in this issue
Improving global affordability of HIV/AIDS drugs through technology innovation
10:45 AM MDT | October 25, 2012 | By GIRISH MALHOTRA
Affordability of HIV/AIDS drugs is critical for the well-being and survival of patients especially in underdeveloped countries. Companies have done an excellent job of inventing the necessary drugs. Initially, the patients who were not covered under healthcare programs could not afford them. Even for those who were covered, food for the family and drugs for an individual became an excruciating choice. Companies in the developing countries took it upon themselves to commercialize processes that had lowered their manufacturing costs—i.e. the lower selling price. Thus, availability and affordability became possible to many people in the countries.
Various governments and non-profit organizations (notably, the US Government, Médecins Sans Frontières [MSF], the World Health Organization [WHO], and the Clinton and Bill & Melinda Gates Foundations) have done an excellent job of making the necessary drugs available for the needy. However, in the slow economic environment, governments and foundations are facing funding challenges that could make availability of the necessary drugs an uphill task. The need for the drugs has not gone away and is not going away.
How do we make the drugs more affordable? Is there a solution?
The answer to the query posed above is “yes” and it comes from lowering the manufacturing cost. Using the best manufacturing technologies along with the best business practices—e.g. supply chain rationalization, economies of scale, better chemistry and improved execution can lower the manufacturing cost of the needed drugs by 20-40% from the lowest selling prices listed on the MSF’s access campaign web site.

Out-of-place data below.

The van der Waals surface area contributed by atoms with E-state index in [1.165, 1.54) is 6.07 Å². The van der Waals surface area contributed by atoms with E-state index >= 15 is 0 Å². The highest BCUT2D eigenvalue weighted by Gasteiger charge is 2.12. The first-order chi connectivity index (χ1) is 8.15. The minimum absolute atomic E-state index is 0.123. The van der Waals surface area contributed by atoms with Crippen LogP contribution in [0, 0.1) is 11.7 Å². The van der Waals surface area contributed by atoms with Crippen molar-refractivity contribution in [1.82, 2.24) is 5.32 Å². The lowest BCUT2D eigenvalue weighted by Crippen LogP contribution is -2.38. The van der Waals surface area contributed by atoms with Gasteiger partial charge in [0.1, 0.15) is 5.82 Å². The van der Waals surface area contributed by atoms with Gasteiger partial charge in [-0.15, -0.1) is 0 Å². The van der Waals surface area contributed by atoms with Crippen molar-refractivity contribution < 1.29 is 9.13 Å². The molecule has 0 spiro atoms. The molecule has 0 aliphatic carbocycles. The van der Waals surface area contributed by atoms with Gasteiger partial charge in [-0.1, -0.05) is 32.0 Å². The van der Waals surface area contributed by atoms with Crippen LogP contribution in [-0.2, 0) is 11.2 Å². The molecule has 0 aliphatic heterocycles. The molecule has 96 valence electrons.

The cost reduction claim may seem to be large, but it’s not out of the realm of possibilities. Any cost reduction, or lower selling price, is worth the effort. Anyone who is familiar with chemical processes and cost accounting can reverse calculated factory costs within the plus/minus range of the actual costs. A thorough review of the chemistry process equipment, current practices, economies of scale and supply chain would be needed to develop better costs. Such review along with creativity and innovation can lead to the development and execution of the best and lowest cost process. Quality will be built in the process and profits could also increase.
The above mentioned reviews and practices are a common practice in the chemical, petrochemical and other chemical-related industries but have not been practiced in pharmaceutical manufacturing which includes the manufacture of active ingredients and their formulation to a dose. If done right, the savings could be higher. The best technology will also facilitate and simplify regulatory compliance.
If we are able to lower the cost of the needed drugs, pressures on the funding governments and the foundations will be reduced. It is possible that lower prices will extend coverage. It will be a win-win and lessons learned could be used to lower the costs of other drugs also.